Cornwell and Price graves in Kedington, Suffolk
Lofthouse Parish Church
Monumental inscriptions are a terribly underused source of family history information. We manage to find a death, maybe even a burial for our ancestor and then we move on to the next person on our list. The search for the grave and any surviving monument and inscription is firmly assigned to the “to do sometime in the future” pile.
I managed a brief visit to the parish church of Lofthouse, Yorkshire on a weekend away. My Jenkins ancestors were coal miners. They moved from Flintshire in North Wales to the Lofthouse area in the mid 1800s and continued as coal miners for four generations.
My ambition on arrival at the graveyard was to locate the resting place of my great x 3 grandparents, John Jenkins and Sarah Jenkins née Foulks. Armed with camera, notebook, husband and daughter we began to search the graveyard stone by stone for any reference to the Jenkins family.
John and Sarah’s grave is shown on the right and on the front left of the photograph of the parish church. The inscription reads:
John & Sarah Jenkins
of Rothwell Haigh
Who Died December 8th
1874 aged 52 years
Our home is not this
Our life knows not its bounds…..
And death is but the line that lies
Between the soul and Paradise.
Also Sarah Jane daughter of the
above who died October 25th 1856
aged 4 months
Also of Francis son of the
above who died August 28th 1863,
aged 1 year and 4 months
The Lord gave and the Lord taketh
away Blessed be the name of the
Also of John Jenkins,
who died April 26th 1891
Aged 68 years”
and it is seen that two children who died in infancy are also remembered here. What is most useful about the information on the inscription is that Sarah Jane and Francis were both born and buried between census returns. As it happens the parish registers for West Yorkshire are now available and indexed online but at the time two new members of the Jenkins family were found on this gravestone that would not have been discovered until local research had been conducted.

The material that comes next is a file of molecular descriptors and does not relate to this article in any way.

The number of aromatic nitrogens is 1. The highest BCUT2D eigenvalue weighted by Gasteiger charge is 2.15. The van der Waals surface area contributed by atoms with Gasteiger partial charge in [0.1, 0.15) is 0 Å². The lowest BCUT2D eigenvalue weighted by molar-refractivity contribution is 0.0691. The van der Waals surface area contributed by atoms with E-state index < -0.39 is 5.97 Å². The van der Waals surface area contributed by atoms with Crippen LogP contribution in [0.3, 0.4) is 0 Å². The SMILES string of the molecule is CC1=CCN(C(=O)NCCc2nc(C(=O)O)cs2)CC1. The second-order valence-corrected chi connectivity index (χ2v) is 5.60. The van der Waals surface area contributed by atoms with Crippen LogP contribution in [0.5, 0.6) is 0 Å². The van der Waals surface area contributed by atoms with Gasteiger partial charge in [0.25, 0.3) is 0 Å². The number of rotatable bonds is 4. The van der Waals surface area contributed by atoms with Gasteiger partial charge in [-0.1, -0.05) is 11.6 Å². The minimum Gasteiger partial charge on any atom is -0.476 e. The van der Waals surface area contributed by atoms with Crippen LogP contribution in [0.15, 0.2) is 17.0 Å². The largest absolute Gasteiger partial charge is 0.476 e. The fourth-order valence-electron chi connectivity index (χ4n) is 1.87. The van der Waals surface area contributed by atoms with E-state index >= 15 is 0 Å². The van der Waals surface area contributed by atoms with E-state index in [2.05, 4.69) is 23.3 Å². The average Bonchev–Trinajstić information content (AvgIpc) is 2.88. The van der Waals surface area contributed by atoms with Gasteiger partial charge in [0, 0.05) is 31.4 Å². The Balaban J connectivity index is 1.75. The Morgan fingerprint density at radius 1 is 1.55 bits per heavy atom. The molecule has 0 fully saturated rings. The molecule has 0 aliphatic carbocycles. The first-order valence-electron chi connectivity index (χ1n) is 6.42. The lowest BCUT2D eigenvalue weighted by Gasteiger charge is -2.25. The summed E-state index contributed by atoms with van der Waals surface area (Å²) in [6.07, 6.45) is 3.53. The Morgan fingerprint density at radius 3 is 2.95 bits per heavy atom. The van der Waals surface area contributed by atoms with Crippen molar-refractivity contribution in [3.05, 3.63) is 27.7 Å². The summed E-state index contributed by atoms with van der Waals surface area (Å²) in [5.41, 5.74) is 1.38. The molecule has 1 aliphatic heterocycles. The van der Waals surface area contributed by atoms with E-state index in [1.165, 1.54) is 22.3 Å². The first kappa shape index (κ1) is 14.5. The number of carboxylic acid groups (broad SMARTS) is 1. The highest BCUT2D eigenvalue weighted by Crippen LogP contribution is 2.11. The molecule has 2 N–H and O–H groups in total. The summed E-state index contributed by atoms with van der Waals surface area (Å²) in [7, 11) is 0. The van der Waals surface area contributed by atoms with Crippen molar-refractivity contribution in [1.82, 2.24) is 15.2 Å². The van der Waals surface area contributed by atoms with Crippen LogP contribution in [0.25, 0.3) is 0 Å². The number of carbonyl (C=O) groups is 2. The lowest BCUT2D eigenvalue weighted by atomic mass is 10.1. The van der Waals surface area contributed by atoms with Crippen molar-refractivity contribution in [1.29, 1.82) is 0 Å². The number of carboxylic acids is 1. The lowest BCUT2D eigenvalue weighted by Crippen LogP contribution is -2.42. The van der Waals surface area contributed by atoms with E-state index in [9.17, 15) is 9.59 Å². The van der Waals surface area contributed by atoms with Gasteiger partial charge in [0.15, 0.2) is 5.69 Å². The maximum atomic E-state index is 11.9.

An even more remarkable find was yet to come. A second Jenkins grave was found only a few feet from John and Sarah. The inscription reads:
The children of Sam & Ann Jenkins
“In Loving Memory of
of Sam and Ann Jenkins
of Australia, late of Lofthouse
Sarah Elizabeth, died May 1st 1872
Aged 15 months
Ada, died December 17th 1873
Aged 9 months
Sarah, died October 9th 1882
Aged 7 years
Martha Ellen, died Oct 10th 1882
Aged 8 years
Anne, died November 5th 1882
Aged 5 years
Wilfred died November 10th 1883
Aged 3 months
Minnie died at sea May 24th 1884
Aged 9 months
Not Dead but Sleepeth
Also of Richard Humphrey Jenkins
Son of the Above
Died April 30th 1910
Aged 28 years
N. S. W. Australia”
It is not clear which family members are interred in this grave and further research is warranted at a later date. Sam Jenkins was John and Sarah Jenkins’ son. Sam, also a coal miner, had married Ann Watson in the neighboring parish of Rothwell in 1870. At the time of the 1881 census they had four children. They had not been found in the 1891 census but it was known that three of their children had died in 1882.
This inscription reveals that the family emigrated to Australia. It also provides information regarding more children and the fact that one child died “at sea” provides the year of emigration to Australia. Sadly, of Sam and Ann’s nine children, only two survived to reach Australia.
These are only two examples of the type of information that may be obtained from monumental inscriptions.
Sadly, many graveyards are now being cleared for development or “ease of maintenance” and the gravestones are being lost. The inscriptions also deteriorate with time and it is only thanks to the efforts of volunteers, such as the family history societies, that records of these inscriptions are being preserved.
I urge you not to overlook this incredibly rich source of family history information, you never know what you may find…